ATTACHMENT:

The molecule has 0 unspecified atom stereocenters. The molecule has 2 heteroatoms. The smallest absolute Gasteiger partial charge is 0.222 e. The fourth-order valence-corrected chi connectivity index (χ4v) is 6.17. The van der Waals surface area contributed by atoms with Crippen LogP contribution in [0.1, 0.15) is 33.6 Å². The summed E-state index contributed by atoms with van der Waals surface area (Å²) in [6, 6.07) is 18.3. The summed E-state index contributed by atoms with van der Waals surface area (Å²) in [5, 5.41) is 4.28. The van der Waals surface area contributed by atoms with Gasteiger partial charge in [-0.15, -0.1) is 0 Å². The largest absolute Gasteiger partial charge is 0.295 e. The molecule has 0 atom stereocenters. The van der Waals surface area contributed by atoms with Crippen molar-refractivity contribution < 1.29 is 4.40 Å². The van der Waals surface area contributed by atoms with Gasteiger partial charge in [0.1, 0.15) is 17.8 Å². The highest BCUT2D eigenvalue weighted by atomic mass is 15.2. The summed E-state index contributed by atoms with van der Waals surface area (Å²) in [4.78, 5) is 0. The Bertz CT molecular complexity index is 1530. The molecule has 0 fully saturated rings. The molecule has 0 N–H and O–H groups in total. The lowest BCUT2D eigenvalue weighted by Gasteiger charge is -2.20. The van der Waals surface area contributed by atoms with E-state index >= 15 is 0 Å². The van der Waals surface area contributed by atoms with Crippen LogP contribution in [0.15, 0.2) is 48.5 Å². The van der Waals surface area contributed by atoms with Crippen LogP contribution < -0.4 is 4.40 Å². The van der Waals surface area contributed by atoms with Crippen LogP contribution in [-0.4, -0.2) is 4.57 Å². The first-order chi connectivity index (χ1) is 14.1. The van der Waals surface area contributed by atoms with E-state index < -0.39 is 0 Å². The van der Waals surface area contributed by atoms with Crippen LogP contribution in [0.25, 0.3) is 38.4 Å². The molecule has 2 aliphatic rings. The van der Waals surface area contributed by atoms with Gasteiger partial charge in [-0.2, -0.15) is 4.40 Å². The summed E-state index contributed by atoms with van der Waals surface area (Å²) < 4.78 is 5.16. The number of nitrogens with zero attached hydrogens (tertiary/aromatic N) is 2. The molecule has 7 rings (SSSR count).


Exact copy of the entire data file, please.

The molecule has 0 unspecified atom stereocenters. The molecule has 2 heteroatoms. The smallest absolute Gasteiger partial charge is 0.222 e. The fourth-order valence-corrected chi connectivity index (χ4v) is 6.17. The van der Waals surface area contributed by atoms with Crippen LogP contribution in [0.1, 0.15) is 33.6 Å². The summed E-state index contributed by atoms with van der Waals surface area (Å²) in [6, 6.07) is 18.3. The summed E-state index contributed by atoms with van der Waals surface area (Å²) in [5, 5.41) is 4.28. The van der Waals surface area contributed by atoms with Gasteiger partial charge in [-0.15, -0.1) is 0 Å². The largest absolute Gasteiger partial charge is 0.295 e. The molecule has 0 atom stereocenters. The van der Waals surface area contributed by atoms with Crippen molar-refractivity contribution < 1.29 is 4.40 Å². The van der Waals surface area contributed by atoms with Gasteiger partial charge in [0.1, 0.15) is 17.8 Å². The highest BCUT2D eigenvalue weighted by atomic mass is 15.2. The summed E-state index contributed by atoms with van der Waals surface area (Å²) in [4.78, 5) is 0. The Bertz CT molecular complexity index is 1530. The molecule has 0 fully saturated rings. The molecule has 0 N–H and O–H groups in total. The lowest BCUT2D eigenvalue weighted by Gasteiger charge is -2.20. The van der Waals surface area contributed by atoms with E-state index >= 15 is 0 Å². The van der Waals surface area contributed by atoms with Crippen LogP contribution in [0.15, 0.2) is 48.5 Å². The van der Waals surface area contributed by atoms with Crippen LogP contribution < -0.4 is 4.40 Å². The van der Waals surface area contributed by atoms with Crippen LogP contribution in [-0.4, -0.2) is 4.57 Å². The first-order chi connectivity index (χ1) is 14.1. The van der Waals surface area contributed by atoms with E-state index < -0.39 is 0 Å². The van der Waals surface area contributed by atoms with Crippen LogP contribution in [0.25, 0.3) is 38.4 Å². The molecule has 2 aliphatic rings. The van der Waals surface area contributed by atoms with Gasteiger partial charge in [-0.2, -0.15) is 4.40 Å². The summed E-state index contributed by atoms with van der Waals surface area (Å²) < 4.78 is 5.16. The number of nitrogens with zero attached hydrogens (tertiary/aromatic N) is 2. The molecule has 7 rings (SSSR count).